Someone to Believe In

After talking about my opposition to Rudy Giuliani and the dangers of the “select someone electable” mentality I thought it would be a nice change to talk about the kind of candidate that I would like to back. My example is Sarah Palin, the Governor of Alaska, who I recently learned about. Much of the discussion about cleaning up national politics comes in the form of the need for an outsider or a newcomer. Condidates in both parties like to lay claim to being an agent for change. One of the tough aspects of political office is that the outsider who gets elected often becomes an insider very quickly. Governor Palin is a refreshing exception to this trend. Before her election she gained a reputation as a whistleblower against insider political activities. After a year of being governor she shows no signs of resting in her efforts.

This week, it was Palin who singlehandedly killed the leading symbol of Republican spending excess in Washington: the Bridge to Nowhere.

The Bridge to Nowhere was actually a state project, to be built with funds earmarked by the state’s powerful Congressman Don Young. Last week, Palin killed the $398 million bridge to Gravina Island (pop. 50), directing that the money be spent on more “fiscally responsible” projects.

In a small state that generally votes Republican, the divide between Alaska’s Republican elected officials could not be more clear. Palin was elected as a whistleblower, and routinely rails against the state’s transactional Republican establishment. Don Young has screamed “It’s my money!” when conservative lawmakers challenge his pet projects and blamed the Republican loss of Congress on conservatives who want to cut spending. And Senator Ted Stevens’ record as a porker is rivaled only by the patron saint of the West Virginia highway system.

With Palin now in office for the better part of a year, we have some data points to evaluate whose brand of politics works better. A poll out last month put Palin’s approval rating at 84%, and Fred Barnes has noted that she probably America’s most popular elected official in any party.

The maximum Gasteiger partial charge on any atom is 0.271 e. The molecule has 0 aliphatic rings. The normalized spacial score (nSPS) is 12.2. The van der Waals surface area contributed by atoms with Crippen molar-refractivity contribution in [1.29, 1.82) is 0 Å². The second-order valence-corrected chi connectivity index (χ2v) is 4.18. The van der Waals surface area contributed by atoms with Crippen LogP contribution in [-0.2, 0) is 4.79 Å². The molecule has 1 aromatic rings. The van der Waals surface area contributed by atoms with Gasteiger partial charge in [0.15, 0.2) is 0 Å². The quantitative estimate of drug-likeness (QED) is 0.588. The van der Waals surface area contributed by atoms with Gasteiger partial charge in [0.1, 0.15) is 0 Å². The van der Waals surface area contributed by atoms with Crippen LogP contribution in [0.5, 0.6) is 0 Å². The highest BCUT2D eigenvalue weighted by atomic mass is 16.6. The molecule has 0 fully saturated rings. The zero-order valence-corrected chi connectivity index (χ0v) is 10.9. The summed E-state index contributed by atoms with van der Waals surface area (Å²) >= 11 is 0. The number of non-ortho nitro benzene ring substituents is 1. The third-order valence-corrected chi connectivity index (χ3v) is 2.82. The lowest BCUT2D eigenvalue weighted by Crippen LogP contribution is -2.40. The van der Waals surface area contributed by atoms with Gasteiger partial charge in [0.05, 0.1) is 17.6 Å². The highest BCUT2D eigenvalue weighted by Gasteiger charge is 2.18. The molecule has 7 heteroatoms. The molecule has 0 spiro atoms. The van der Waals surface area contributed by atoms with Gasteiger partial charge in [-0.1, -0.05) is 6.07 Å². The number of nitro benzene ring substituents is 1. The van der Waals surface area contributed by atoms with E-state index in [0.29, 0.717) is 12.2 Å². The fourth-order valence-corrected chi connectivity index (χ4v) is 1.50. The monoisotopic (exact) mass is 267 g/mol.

One of the things that makes newcomers become insiders is the perception that you have to join the system to get things done, and that you have to bring home the pork to get re-elected. Real change can only come about when we start electing people who are more interested in doing the right thing than they are in retaining their seat.

For voters, we have to vote consistent with our conscience even at the cost of losing the election. If the majority of the country disagrees with me then I have to accept that. I don’t do any favors by voting for someone who can win if they are not the kind of person that I would like to see in office. The political image of this country is taken from the reflection we cast in the voting booths. If we intentionally distort the reflection we can’t know the real character of the country – all we can see is that it is grotesque, like the monsters we see in fun-house mirrors.

About David

David is the father of 8 extremely organized children (4 girls / 4 boys) who is constantly seeking answers to tough questions related to parenting, education and politics while moonlighting for 40 hours each week as a technology professional. He also enjoys cooking, gardening, and sports.
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10 Responses to Someone to Believe In

  1. Great piece.

    If you’re interested, myself and some others are working to get Gov. Palin on the GOP ticket next year. The main site is, and we have a petition running at

    Adam Brickley,
    Founder, “Draft Sarah Palin for Vice President”

  2. David says:

    Thanks for the links Adam. I should have known that someone with the level of approval that Governor Palin has would be wanted for higher offices.

    For myself, my primary concern right now is who gets nominated for president. If the top of a ticket is wrong no nominee for VP can make the whole ticket right. Besides, why deprive Alaska of a fantastic governor by putting her in an administration that was bound to perform poorly. I don’t mean to say that any Republican administration would perform poorly, only that we won’t know until we know who the nominee is.

  3. The book by John F. Kennedy (sometimes attributed to Ted Sorenson) “Profiles in Courage” displays the oft rare willingness of some elected officials to risk losing elections by doing the right thing.

    I’ve often thought of the many Democratic legislators in swing districts who voted in 1993 to increase taxes in order to bring the deficit under control. One of them was jeered by Republican congressmen as they waived “bye-bye” to her as she cast her vote.